Cross-Examination: Yet Another Way the Deck Is Stacked against Restraining Order Defendants

Posted on February 23, 2015


Perusing the trial transcript of a North Carolina man, former attorney Larry Smith, forcefully brought something to my attention last week, namely, that cross-examination can make or break a defense.

Larry extricated himself last summer from the latest of an endless series of fraudulent complaints and prosecutions brought against him by a vexatious litigant—this trial revolved around his criticizing her in his blog (besides allegedly “cyberstalking” his “victim” by tapping her phone and hacking her computer)—and how he exonerated himself was by probing her fictions while she was on the stand, and exposing them for what they were (this despite being tag-teamed by multiple county prosecutors and being hustled along by the judge).

Prior to Larry’s being given the chance to cross-examine the prosecuting witness, the smell of cooked goose pervaded the proceeding. What his example shows is that having the chance to question the witness against you may make the difference between victory and the coffin—or at least the curb.

The opportunity to question the plaintiff in a drive-thru restraining order trial in which it’s presumed s/he’s deathly afraid of you is all but stifled (and in some instances, a plaintiff doesn’t even have to show for court, because the accused is represented as an “imminent danger”). Putting questions to the plaintiff may be permitted by asking them of the judge who in turn asks them of the witness. Judicial patience being none, the impediment this protocol presents is obvious—as are the railroad tracks.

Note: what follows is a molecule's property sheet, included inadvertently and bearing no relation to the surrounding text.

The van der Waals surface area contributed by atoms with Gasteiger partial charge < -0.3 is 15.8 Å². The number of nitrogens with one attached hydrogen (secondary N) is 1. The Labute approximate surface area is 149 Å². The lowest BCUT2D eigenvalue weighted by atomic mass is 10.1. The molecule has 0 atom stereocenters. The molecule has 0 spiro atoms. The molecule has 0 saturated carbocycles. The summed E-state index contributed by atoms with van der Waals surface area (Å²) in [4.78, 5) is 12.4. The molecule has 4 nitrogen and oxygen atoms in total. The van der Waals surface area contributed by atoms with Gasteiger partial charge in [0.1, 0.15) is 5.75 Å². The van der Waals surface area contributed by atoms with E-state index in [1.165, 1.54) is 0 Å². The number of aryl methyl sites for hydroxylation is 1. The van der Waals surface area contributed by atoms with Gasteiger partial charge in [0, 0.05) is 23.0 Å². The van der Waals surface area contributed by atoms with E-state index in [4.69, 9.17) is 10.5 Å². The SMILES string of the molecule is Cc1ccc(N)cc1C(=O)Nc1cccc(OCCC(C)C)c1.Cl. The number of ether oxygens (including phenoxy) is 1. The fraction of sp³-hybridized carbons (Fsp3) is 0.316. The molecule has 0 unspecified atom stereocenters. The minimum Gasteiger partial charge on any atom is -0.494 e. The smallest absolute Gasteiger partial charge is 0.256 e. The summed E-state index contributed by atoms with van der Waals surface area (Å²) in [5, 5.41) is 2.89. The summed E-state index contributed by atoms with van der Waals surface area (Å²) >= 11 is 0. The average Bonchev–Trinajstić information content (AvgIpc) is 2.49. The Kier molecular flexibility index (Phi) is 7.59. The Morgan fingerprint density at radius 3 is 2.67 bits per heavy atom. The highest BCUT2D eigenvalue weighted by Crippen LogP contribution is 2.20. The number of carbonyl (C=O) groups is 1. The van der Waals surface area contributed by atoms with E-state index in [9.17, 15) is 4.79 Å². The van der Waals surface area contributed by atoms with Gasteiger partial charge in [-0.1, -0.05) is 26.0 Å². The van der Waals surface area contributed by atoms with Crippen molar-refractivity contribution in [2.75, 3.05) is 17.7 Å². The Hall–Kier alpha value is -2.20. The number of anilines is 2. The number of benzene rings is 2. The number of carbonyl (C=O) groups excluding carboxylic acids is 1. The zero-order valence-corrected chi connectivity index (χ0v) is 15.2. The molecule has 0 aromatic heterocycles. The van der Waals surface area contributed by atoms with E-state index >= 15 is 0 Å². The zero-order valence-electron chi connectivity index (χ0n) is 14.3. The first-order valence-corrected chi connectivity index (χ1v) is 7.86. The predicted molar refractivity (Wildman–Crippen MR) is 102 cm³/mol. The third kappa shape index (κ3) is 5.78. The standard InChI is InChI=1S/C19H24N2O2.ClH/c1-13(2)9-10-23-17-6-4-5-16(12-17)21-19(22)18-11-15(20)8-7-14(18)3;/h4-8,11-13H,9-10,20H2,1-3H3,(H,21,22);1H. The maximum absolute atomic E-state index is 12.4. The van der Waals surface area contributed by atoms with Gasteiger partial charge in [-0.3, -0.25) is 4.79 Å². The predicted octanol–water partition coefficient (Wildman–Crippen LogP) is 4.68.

Copyright © 2015

*Of his own restraining order case (the petition of his accuser’s that stuck—she filed two), former lawyer Larry Smith, who’s mentioned in the introductory paragraph, says: “I was not allowed to cross-examine [my accuser] in the RO hearing. I got kangarooed every step of the way. Every time I tried to ask a leading question, the judge would interrupt me and yell out, ‘Ask a question.’ It was a bit of a nightmare, a madhouse, and even when I managed to get in a jab, the witnesses all huddled with the judge and would refuse (with her blessing) to answer them. The rules of evidence, honesty, fairness, confrontation, the right to probe the witness on her contention of ‘substantial emotional distress,’ the presumptions of innocence, equal protections of the law, and burden of proof—all were tossed out the window like trash.”